In the Beef Certificate Training for Texas A&M AgriLife County Extension Agents last week, we took a tour of H-E-B’s meat processing facility in San Antonio, and I thought I would relate some of the comments and experiences from the tour. Mike Jarzombek, the vice president of meat sales for H-E-B, and Jim Klein, meat plant manager, were our hosts.

Prior to 1972, the facility was a beef breaking plant where whole carcasses were broken apart into primals (chuck, rib, loin and round) and subprimals.

In the 1980s, when “boxed” beef began, they made it a retail packaging plant. The plant produces about 2.5 million finished pounds of beef, pork and chicken a week. The plant moved to “case-ready” in the 1990s.

The plant packages about 80 percent of the chicken and pork used at H-E-B stores but only about 20 percent of the beef. The reasons for having 80 percent of the beef cut at stores included maintaining beef color (it is more likely to change over time if cut days in advance), and H-E-B still prefers to “craft” its beef to their customer base in each store (size, portion, cut type, customer preferences/requirements, etc.). As a result, most H-E-B stores still have butchers.

They emphasized beef is critical to H-E-B; it has the highest value of all meat departments of all supermarkets. H-E-B sells about $850 million of beef per year. They also sell about $300 million of chicken and $450 million of pork.

The plant produces value- added products from all three meats. About 50 percent of the beef packaged in the plant is marinated (fajitas and briskets) along with more than 50 percent of the chicken. Processing and packaging at one facility reduces real estate costs (smaller stores), labor (fewer butchers in each store), equipment and product waste and improves safety (worker and product).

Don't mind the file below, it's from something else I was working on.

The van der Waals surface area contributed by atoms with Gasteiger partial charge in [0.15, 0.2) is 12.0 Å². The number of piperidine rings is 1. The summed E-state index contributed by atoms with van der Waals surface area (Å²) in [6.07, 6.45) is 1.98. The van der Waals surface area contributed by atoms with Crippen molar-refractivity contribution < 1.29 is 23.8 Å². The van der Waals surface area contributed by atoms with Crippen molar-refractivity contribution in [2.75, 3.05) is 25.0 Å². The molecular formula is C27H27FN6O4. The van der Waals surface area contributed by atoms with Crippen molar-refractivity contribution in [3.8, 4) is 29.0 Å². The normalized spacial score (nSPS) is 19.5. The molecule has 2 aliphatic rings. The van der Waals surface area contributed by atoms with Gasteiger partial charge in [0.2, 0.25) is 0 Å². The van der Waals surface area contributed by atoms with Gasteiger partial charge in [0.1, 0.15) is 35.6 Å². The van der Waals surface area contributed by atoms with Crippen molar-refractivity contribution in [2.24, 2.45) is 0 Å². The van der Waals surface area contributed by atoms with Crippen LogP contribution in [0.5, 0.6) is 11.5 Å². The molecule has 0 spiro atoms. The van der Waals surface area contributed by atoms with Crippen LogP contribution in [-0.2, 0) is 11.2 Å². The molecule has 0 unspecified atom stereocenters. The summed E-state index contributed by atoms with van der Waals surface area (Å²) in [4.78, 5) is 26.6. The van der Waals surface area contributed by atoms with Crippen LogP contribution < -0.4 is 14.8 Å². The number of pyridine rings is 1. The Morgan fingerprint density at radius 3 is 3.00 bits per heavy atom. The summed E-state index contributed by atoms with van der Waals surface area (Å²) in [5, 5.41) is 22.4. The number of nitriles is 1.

H-E-B has divided its customers into five groups: Ultra Value, Value, Core, Core with Tendencies, and Uber Up. The Ultra Value may have the least to spend on food. They look for lower-priced products – primarily chicken and pork but also beef.

They and the next purchasing level, Value, are the reason H-E-B went to thin-slicing steaks and pork. Hispanics are the biggest consumers of meat, especially beef.

The Core group are beef lovers and are usually baby boomers with a middle-class income.

The Core with Tendencies group tends to be younger and more apt to try novel or healthier products or even products that are ready to eat or cook. This group is growing.

The last group, the Uber Up, have the most disposable income. They tend to spend money on beef products grading Prime.

Of course, each of these groups has other buying habits, but this was primarily about the meat side of sales.

In addition to “local,” the other trend H-E-B sees is the importance of some sort of “welfare” labeling, and their Texas Brand product comes with an affidavit indicating raising and handling practices.

One of the last things we saw was their “ready-to-heat-and-eat” individual meals. They make and sell 1 million of them each week and are going to begin a second line soon. Obviously they know something about the direction of food preparation.

There are 320 H-E-B stores in Texas; nine Central Markets, usually with a service case; two Mi Tiendas, both in Houston; and eight Joe V’s, a discount, warehouse-type food store. There are also 61 H-E-B stores in Mexico.

If you ever get a chance to visit, I would highly recommend it.

Joe C. Paschal is a livestock specialist with the Texas A&M AgriLife Extension Service in Corpus Christi. Contact him at j-paschal@tamu.edu or 361-265-9203.

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